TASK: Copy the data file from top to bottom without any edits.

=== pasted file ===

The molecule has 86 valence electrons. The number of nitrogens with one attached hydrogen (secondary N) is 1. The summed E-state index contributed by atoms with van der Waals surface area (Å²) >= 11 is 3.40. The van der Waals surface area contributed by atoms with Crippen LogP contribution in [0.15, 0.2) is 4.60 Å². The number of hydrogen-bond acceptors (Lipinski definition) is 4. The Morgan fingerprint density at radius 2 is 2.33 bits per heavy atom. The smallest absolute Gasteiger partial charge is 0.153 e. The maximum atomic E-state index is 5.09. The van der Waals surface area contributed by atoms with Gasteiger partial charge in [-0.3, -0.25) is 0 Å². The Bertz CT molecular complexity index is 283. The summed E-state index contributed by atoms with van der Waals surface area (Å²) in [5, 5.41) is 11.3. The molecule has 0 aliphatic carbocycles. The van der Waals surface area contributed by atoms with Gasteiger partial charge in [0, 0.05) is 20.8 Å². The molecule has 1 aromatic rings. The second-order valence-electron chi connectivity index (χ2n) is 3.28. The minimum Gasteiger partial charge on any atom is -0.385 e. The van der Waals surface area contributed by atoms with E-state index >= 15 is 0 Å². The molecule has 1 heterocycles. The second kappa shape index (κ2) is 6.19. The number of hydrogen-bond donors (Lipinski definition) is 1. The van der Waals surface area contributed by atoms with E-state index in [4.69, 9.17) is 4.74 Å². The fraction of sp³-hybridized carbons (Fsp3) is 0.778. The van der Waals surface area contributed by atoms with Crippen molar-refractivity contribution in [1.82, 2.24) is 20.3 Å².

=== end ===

The molecule has 86 valence electrons. The number of nitrogens with one attached hydrogen (secondary N) is 1. The summed E-state index contributed by atoms with van der Waals surface area (Å²) >= 11 is 3.40. The van der Waals surface area contributed by atoms with Crippen LogP contribution in [0.15, 0.2) is 4.60 Å². The number of hydrogen-bond acceptors (Lipinski definition) is 4. The Morgan fingerprint density at radius 2 is 2.33 bits per heavy atom. The smallest absolute Gasteiger partial charge is 0.153 e. The maximum atomic E-state index is 5.09. The van der Waals surface area contributed by atoms with Gasteiger partial charge in [-0.3, -0.25) is 0 Å². The Bertz CT molecular complexity index is 283. The summed E-state index contributed by atoms with van der Waals surface area (Å²) in [5, 5.41) is 11.3. The molecule has 0 aliphatic carbocycles. The van der Waals surface area contributed by atoms with Gasteiger partial charge in [0, 0.05) is 20.8 Å². The molecule has 1 aromatic rings. The second-order valence-electron chi connectivity index (χ2n) is 3.28. The minimum Gasteiger partial charge on any atom is -0.385 e. The van der Waals surface area contributed by atoms with E-state index >= 15 is 0 Å². The molecule has 1 heterocycles. The second kappa shape index (κ2) is 6.19. The number of hydrogen-bond donors (Lipinski definition) is 1. The van der Waals surface area contributed by atoms with E-state index in [4.69, 9.17) is 4.74 Å². The fraction of sp³-hybridized carbons (Fsp3) is 0.778. The van der Waals surface area contributed by atoms with Crippen molar-refractivity contribution in [1.82, 2.24) is 20.3 Å².